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Quality Care Begins with an Accurate Diagnosis

VisualDx can help physicians avoid diagnostic pitfalls by guiding a process of expert reasoning to assist in the building of strong differentials, and by providing visuals for direct comparison with patient presentations. The use of diagnostic decision support to increase cognitive awareness helps physicians recognize knowledge limitations and cognitive biases, such as confirmation bias and premature closure of a diagnosis, to reduce misdiagnosis and optimize patient care.

Cognitive Reasoning and Diagnostic Error

Research has examined how doctors think to investigate cognitive biases that could potentially lead to error and patient harm.1 In one study of 100 cases of diagnostic error (90 injuries including 33 deaths), 74% were attributed to errors in cognitive reasoning, with the most common cause of misdiagnosis being the failure to consider reasonable alternatives after early possible diagnosis.2 Other common causes include physician overconfidence,3 faulty context generation, misjudging findings, faulty perception, and errors connected with the use of shortcuts (heuristics).4


Prevent Cognitive Errors with VisualDx – Case Studies


Case 1:

The patient was a 66-year-old female being treated for multiple medical problems including new-onset seizures (medication: Dilantin [phenytoin]) and lobar pneumonia (medication: IV cephalosporin). She developed a widespread exanthematous rash while in the ICU. There was an elevated WBC with eosinophilia, and LFTs were elevated. IV antibiotic therapy was felt to be the cause of the rash and discontinued. The rash persisted, and liver enzymes continued to rise. The persistence of the rash at 7 days after discontinuing the antibiotic was felt to be secondary to the antibiotic, as the rash appeared like a common antibiotic-induced “drug rash.”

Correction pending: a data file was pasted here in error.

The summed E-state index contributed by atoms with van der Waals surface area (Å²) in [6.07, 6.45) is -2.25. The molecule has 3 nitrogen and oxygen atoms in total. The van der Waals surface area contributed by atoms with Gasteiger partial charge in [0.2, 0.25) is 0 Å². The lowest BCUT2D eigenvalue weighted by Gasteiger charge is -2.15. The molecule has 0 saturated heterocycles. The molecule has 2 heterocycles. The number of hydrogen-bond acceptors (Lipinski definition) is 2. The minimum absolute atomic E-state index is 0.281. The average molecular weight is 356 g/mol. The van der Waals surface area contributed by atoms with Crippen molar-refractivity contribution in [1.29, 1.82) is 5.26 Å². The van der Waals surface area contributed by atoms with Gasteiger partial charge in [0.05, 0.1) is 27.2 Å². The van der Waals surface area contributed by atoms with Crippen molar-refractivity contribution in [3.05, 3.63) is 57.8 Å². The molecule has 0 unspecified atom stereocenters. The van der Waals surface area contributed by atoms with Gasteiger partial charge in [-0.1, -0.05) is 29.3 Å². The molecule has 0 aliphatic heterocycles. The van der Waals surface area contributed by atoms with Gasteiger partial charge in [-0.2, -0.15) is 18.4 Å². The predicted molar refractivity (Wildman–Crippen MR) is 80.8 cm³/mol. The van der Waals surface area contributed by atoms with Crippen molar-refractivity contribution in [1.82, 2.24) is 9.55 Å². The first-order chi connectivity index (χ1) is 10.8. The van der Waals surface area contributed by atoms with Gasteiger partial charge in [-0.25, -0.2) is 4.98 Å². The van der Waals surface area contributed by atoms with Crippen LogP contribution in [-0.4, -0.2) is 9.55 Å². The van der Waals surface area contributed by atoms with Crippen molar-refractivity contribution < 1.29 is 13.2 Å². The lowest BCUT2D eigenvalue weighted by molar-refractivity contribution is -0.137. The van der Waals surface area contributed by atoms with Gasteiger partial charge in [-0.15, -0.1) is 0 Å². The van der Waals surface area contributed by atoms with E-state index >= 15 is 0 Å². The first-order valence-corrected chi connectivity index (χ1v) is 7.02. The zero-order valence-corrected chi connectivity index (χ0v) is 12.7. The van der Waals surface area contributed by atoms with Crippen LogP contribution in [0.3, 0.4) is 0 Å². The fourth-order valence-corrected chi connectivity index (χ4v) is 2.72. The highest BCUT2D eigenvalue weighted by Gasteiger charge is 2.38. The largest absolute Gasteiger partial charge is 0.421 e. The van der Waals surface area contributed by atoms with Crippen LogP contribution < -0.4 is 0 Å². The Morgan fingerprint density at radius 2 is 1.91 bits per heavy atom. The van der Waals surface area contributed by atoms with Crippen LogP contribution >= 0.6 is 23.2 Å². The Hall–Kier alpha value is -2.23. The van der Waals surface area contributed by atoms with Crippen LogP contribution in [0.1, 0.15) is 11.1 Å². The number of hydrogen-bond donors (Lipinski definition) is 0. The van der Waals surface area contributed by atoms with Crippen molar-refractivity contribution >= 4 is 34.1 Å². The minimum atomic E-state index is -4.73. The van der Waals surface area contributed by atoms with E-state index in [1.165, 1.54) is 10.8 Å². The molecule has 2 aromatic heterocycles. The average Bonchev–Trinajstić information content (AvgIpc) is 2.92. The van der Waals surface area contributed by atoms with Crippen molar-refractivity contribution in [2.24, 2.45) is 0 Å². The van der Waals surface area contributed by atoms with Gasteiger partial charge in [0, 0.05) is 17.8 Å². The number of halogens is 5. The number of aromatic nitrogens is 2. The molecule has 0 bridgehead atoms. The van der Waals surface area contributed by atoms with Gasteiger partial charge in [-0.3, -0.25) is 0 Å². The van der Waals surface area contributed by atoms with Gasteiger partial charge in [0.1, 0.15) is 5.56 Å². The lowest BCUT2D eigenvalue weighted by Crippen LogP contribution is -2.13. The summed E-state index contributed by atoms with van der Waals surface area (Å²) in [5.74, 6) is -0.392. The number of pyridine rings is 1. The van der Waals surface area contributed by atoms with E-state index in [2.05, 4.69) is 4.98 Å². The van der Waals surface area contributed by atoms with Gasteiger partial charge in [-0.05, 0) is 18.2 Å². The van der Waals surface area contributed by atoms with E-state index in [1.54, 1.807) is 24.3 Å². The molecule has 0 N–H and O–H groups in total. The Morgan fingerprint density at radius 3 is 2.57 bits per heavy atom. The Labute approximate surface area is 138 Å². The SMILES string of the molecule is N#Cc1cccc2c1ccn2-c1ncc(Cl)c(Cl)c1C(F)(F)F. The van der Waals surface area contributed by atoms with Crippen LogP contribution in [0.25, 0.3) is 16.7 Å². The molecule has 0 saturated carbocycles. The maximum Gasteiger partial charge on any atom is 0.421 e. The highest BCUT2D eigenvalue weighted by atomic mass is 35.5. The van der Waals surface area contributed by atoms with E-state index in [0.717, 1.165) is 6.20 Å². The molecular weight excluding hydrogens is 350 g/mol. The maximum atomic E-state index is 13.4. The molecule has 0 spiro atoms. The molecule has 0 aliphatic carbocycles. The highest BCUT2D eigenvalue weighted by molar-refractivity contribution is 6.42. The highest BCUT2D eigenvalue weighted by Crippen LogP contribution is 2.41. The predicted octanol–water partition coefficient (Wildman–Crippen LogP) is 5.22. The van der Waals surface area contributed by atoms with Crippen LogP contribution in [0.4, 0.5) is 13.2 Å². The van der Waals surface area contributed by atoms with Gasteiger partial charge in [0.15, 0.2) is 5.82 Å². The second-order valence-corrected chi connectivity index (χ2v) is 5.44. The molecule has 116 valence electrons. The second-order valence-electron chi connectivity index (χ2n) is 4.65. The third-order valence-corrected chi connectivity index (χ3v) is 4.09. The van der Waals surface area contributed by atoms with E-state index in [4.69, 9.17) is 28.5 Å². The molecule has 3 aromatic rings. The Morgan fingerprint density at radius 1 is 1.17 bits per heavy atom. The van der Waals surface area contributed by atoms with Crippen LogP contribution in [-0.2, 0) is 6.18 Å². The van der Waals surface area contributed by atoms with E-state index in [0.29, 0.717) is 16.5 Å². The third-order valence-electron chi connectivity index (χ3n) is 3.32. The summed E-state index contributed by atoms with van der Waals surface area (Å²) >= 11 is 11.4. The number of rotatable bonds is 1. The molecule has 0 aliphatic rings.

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Case 2:

The patient was a 42-year-old HIV-positive male with a history of non-compliance with medications. He was admitted for pneumonia. The attending physician was told by the emergency room nurse that the patient had a past history of psoriasis. The patient was noted to have a rash on admission. The attending physician concluded that the rash was consistent with psoriasis, even though it was in a new location for the patient.

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Case 3:

The patient was a 52-year-old smoker evaluated for a dental abscess at a primary care walk-in clinic. The clinician noted a white plaque on the contralateral tongue. The diagnosis of oral candidiasis was made, and the patient was discharged with a prescription for oral nystatin.

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Case 4:

The patient was a 55-year-old female with two prior hospital admissions for cellulitis. She presented to the emergency department with itchy redness of the lower leg and was admitted for IV antibiotic therapy for cellulitis.

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Case 5:

A 23-year-old male presented to the emergency room with eye pain. He regularly wore contact lenses. On slit lamp examination in the emergency room, a corneal defect was observed. The diagnosis of traumatic erosion of the cornea was made. The emergency physician prescribed an antibiotic ophthalmic ointment and instructed the patient to follow up with ophthalmology. The patient was seen by an ophthalmologist 1 week later.

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  1. Groopman J. How Doctors Think. New York, NY: Houghton Mifflin; 2007.
  2. Graber ML, Franklin N, Gordon R. Diagnostic error in internal medicine. Arch Intern Med. 2005;165(13):1493-1499. [PubMed].
  3. Berner ES, Graber ML. Overconfidence as a cause of diagnostic error in medicine. Am J Med. 2008;121(5 Suppl):S2-S23. [PubMed].
  4. Croskerry P. The importance of cognitive errors in diagnosis and strategies to minimize them. Acad Med. 2003;78(8):775-780. [PubMed].